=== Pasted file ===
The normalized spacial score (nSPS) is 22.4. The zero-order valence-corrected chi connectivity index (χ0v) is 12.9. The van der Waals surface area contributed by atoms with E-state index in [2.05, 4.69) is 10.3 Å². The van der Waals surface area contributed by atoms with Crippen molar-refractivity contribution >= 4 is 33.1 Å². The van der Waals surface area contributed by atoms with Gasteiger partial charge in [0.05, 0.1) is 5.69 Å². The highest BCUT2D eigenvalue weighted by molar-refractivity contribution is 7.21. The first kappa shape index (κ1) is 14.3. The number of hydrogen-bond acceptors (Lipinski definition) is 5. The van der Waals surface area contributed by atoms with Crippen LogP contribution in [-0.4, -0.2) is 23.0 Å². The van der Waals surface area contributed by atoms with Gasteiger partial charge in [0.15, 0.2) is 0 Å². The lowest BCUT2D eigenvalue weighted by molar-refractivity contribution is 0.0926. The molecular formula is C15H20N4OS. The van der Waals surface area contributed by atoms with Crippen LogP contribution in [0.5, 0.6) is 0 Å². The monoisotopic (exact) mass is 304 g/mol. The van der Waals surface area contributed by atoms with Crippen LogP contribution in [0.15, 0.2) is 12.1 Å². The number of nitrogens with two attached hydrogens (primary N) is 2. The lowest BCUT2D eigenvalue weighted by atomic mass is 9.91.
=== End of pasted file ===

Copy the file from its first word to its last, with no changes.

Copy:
The normalized spacial score (nSPS) is 22.4. The zero-order valence-corrected chi connectivity index (χ0v) is 12.9. The van der Waals surface area contributed by atoms with E-state index in [2.05, 4.69) is 10.3 Å². The van der Waals surface area contributed by atoms with Crippen molar-refractivity contribution >= 4 is 33.1 Å². The van der Waals surface area contributed by atoms with Gasteiger partial charge in [0.05, 0.1) is 5.69 Å². The highest BCUT2D eigenvalue weighted by molar-refractivity contribution is 7.21. The first kappa shape index (κ1) is 14.3. The number of hydrogen-bond acceptors (Lipinski definition) is 5. The van der Waals surface area contributed by atoms with Crippen LogP contribution in [-0.4, -0.2) is 23.0 Å². The van der Waals surface area contributed by atoms with Gasteiger partial charge in [0.15, 0.2) is 0 Å². The lowest BCUT2D eigenvalue weighted by molar-refractivity contribution is 0.0926. The molecular formula is C15H20N4OS. The van der Waals surface area contributed by atoms with Crippen LogP contribution in [0.5, 0.6) is 0 Å². The monoisotopic (exact) mass is 304 g/mol. The van der Waals surface area contributed by atoms with Crippen LogP contribution in [0.15, 0.2) is 12.1 Å². The number of nitrogens with two attached hydrogens (primary N) is 2. The lowest BCUT2D eigenvalue weighted by atomic mass is 9.91.